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The Shoah Through Muslim Eyes

Review By: 
Rabbi A. James Rudin
The Shoah Through Muslim Eyes, by Mehnaz M. Afridi
The Shoah Through Muslim Eyes, by Mehnaz M. Afridi

A Pakistan-born Muslim woman with a Ph.D. from a South African university who directs the Holocaust, Genocide and Interfaith Education Center at Manhattan College, a New York City Catholic school, has written a pioneering and courageous book about the Shoah (Holocaust).

In Shoah Through Muslim Eyes, Afridi goes where few Muslim authors have ventured: a piercing cri de coeur delving into what she terms the “unprecedented” evil of Nazi Germany’s attempt to annihilate the entire Jewish people.

Afridi, a faithful Muslim, is appalled, better, is ashamed of the horrific anti-Semitism and Holocaust denial that exists among many followers of Islam throughout the world. Indeed, she writes about her frustration and exhaustion when she encounters the false negative perceptions held by her co-religionists “…about Jews…the Shoah, Judaism and Zionism.”

She believes such hatred does not represent authentic Islam: “…what remains even more painful for me as a Muslim is the denial of the Shoah among Muslims and Muslim nations…we cannot let false rumors harm others, especially since the Jews planted the seeds of Islam…”

Afridi is well aware of a series of genocides including mass killings of Sudanese, Armenians, Native Americans, Cambodians, Rwandans, Bosnians, and others.

But she believes the Shoah is “unique.” Afridi employs the Hebrew word – Shoah – instead of Holocaust. The latter term, she asserts, denotes a burnt offering that conveys the idea of a religious sacrificial offering. But Shoah means a total destruction devoid of any spiritual meaning.

An important take away from her studies is Afridi’s list of ten reasons the Shoah is “unprecedented” in human history:

  1. Jews were sought out worldwide…and killed.
  2. Jews were seen as a danger to society… Their elimination was regarded as redemptive to German society.
  3. Jews were massacred in a more process-oriented, technological, and mechanical manner than in any other genocide.
  4. Jews were easy targets of hatred because of their long-standing mythical history of having committed deicide.
  5. Jews were not from one nation or country, where they could fight or take arms and had no stronghold to defend themselves.
  6. Jews had been living in Europe for hundreds of years, and the Shoah was a war against a minority within several countries in which the minority itself had citizenship.
  7. The event occurred in the heart of Europe, with vast implications for western culture and civilization.
  8. It was perpetuated by the most advanced, technologically sophisticated, scientifically developed country in the world.
  9. It involved two of the great monotheistic religions in the world – Judaism and Christianity.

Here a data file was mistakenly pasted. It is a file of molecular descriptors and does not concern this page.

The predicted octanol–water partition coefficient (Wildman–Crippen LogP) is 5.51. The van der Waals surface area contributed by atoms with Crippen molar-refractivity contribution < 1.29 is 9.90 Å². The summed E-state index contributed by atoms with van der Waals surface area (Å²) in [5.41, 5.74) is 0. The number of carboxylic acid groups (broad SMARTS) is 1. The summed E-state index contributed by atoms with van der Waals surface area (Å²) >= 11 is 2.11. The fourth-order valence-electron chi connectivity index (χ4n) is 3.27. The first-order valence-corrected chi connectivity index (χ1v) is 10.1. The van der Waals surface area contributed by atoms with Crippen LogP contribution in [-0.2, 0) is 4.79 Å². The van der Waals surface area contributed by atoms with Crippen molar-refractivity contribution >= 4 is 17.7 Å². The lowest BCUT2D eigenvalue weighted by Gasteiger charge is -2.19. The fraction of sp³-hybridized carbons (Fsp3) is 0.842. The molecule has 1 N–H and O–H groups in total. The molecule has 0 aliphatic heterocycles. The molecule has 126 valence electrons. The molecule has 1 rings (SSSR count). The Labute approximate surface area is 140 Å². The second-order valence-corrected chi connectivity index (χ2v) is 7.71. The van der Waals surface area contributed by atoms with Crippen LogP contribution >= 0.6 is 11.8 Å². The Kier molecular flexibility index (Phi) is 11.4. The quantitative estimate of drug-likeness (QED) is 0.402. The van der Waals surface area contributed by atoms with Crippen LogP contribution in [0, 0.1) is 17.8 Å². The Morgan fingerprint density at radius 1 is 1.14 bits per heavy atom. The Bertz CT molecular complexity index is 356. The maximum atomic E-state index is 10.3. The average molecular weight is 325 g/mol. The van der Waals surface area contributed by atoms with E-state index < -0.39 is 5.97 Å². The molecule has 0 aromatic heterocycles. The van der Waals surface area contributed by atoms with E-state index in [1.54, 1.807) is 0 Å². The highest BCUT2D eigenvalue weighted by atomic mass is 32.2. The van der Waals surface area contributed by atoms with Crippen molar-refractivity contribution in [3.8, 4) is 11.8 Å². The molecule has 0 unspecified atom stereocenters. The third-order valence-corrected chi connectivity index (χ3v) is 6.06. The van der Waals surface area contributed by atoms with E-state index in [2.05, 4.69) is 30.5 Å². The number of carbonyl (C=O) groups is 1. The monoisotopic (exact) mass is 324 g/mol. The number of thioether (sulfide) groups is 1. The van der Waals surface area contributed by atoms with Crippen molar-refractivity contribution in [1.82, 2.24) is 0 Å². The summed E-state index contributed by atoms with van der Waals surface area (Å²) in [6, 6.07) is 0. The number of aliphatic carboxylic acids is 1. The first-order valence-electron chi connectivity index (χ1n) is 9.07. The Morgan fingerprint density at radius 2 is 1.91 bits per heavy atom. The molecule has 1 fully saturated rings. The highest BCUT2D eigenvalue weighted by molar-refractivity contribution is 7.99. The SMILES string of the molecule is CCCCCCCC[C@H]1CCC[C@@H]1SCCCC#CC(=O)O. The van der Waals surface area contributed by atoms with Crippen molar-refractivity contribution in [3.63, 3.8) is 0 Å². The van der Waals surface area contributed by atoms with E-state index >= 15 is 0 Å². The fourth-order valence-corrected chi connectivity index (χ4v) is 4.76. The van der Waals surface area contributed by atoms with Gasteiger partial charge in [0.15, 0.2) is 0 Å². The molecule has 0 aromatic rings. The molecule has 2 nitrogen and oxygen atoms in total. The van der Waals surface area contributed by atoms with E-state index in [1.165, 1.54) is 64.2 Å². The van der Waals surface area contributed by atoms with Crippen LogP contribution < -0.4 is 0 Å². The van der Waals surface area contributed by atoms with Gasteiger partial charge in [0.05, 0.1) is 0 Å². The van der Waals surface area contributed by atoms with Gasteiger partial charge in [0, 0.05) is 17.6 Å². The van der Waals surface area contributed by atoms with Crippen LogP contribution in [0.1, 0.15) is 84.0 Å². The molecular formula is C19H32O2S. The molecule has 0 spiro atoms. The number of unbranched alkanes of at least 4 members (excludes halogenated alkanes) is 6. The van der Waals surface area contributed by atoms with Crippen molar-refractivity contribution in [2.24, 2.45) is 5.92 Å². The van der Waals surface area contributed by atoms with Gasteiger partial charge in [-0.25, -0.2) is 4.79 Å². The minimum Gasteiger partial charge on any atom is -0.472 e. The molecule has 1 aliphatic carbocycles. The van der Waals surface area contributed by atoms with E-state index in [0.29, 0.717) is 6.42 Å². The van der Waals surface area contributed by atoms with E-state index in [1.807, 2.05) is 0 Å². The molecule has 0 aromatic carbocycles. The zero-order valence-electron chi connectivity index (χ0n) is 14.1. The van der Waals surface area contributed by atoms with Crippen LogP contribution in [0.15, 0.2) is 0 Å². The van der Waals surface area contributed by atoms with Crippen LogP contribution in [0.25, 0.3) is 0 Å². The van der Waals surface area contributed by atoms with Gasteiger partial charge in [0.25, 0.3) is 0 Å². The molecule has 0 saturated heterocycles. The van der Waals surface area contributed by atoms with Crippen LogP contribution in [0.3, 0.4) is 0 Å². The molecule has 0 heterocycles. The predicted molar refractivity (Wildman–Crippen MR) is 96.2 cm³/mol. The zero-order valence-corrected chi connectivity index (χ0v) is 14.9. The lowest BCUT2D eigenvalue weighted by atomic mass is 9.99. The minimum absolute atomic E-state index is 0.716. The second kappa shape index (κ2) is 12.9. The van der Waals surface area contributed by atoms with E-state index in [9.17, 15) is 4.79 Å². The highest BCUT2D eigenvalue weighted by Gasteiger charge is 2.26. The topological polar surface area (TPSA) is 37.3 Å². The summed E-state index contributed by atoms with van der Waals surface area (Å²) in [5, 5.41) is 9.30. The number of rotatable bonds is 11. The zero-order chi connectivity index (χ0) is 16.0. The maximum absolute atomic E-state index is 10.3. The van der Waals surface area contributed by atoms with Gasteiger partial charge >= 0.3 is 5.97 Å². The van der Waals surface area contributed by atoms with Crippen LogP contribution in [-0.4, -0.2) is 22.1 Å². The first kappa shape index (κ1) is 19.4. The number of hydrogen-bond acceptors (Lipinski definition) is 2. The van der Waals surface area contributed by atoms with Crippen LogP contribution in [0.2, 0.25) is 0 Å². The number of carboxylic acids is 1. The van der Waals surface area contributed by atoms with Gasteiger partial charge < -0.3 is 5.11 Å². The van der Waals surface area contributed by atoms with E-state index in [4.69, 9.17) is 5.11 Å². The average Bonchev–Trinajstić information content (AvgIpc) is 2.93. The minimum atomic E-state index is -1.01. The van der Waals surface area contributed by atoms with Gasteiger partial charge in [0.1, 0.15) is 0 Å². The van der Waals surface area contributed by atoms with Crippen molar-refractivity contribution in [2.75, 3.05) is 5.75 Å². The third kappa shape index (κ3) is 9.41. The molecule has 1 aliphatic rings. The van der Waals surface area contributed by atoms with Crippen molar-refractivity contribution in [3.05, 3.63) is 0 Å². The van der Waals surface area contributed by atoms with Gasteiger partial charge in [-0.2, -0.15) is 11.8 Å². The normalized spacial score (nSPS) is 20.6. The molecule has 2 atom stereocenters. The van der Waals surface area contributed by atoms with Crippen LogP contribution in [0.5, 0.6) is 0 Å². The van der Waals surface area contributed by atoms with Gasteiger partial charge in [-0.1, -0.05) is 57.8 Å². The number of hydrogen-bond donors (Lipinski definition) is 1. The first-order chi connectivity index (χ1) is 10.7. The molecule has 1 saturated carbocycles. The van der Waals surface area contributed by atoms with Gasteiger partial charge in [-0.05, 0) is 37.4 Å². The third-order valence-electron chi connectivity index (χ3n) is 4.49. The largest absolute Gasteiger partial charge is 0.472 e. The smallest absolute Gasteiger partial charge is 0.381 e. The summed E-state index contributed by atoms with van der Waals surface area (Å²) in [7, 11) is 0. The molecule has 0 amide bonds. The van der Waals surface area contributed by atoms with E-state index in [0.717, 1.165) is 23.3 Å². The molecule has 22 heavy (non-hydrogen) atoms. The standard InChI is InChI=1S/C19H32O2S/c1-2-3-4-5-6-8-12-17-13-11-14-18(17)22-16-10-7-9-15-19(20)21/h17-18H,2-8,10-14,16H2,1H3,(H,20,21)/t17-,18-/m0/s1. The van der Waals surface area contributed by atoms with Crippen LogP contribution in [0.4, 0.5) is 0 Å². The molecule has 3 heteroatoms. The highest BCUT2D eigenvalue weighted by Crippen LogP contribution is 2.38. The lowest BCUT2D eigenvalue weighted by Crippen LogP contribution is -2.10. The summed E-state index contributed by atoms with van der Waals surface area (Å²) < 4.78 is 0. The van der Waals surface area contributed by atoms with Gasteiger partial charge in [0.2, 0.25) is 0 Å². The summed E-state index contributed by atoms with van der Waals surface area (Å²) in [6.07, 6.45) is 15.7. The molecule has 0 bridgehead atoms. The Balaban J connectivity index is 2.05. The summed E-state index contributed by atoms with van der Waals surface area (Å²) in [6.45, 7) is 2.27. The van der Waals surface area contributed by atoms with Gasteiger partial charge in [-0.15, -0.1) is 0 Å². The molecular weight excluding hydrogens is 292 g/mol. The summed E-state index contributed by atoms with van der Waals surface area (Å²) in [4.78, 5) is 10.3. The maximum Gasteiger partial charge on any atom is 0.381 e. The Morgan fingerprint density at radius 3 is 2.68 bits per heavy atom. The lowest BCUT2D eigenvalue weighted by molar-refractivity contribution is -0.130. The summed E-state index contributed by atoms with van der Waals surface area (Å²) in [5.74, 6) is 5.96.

10. It used the full power of the state and its resources, and involved 22 countries across the globe.

In 1995, despite opposition from friends and family, Afridi traveled to Israel, where she “…was able to be with students at Hebrew University who were from all walks of life… everyone assumed I was just another Jew from America.” But as a Pakistani Muslim she also could visit the Dome of the Rock. “My trip to Jerusalem changed my life.”

A highlight of this carefully crafted book is Afridi’s personal interviews with three survivors of the Shoah, including the French Jewish screen star Robert Clary. Like her experiences in Israel, Afridi was deeply moved by the survivors’ individual histories, proving once again that visits to Israel and face-to-face encounters with “The Other” have the potential to demythologize stereotypes and caricatures.

Because her parents were originally from India and sought refuge as Muslims in Pakistan, Afridi has an affinity for Jews who fled or were expelled from Muslim Egypt because of their religion and/or their affinity for Zionism. She sees in them a parallel refugee experience like that of her own family.

She also devotes attention to the often-unknown history of Jewish communities in North Africa during World War II when German, Italian, and Vichy French armed forces occupied areas of Muslim countries, including Morocco, Algeria, Libya, and Tunisia. She describes how some Muslims, including Morocco’s king, helped save Jews from capture and death.

Afridi musters both her considerable scholarship and her profound faith commitment to excoriate fellow Muslims for their heinous, vulgar, and religion-based attacks on Jews, Judaism, the historical reality of the Shoah and the State of Israel.

One hopes this important book will spur other Muslims to join with her in in building human bridges of reconciliation and mutual respect with the Jewish people.


Rabbi A. James Rudin is the former head of the American Jewish Committee’s Department of Interreligious Affairs and author of seven books, most recently, Pillar of Fire: A Biography of Stephen S. Wise.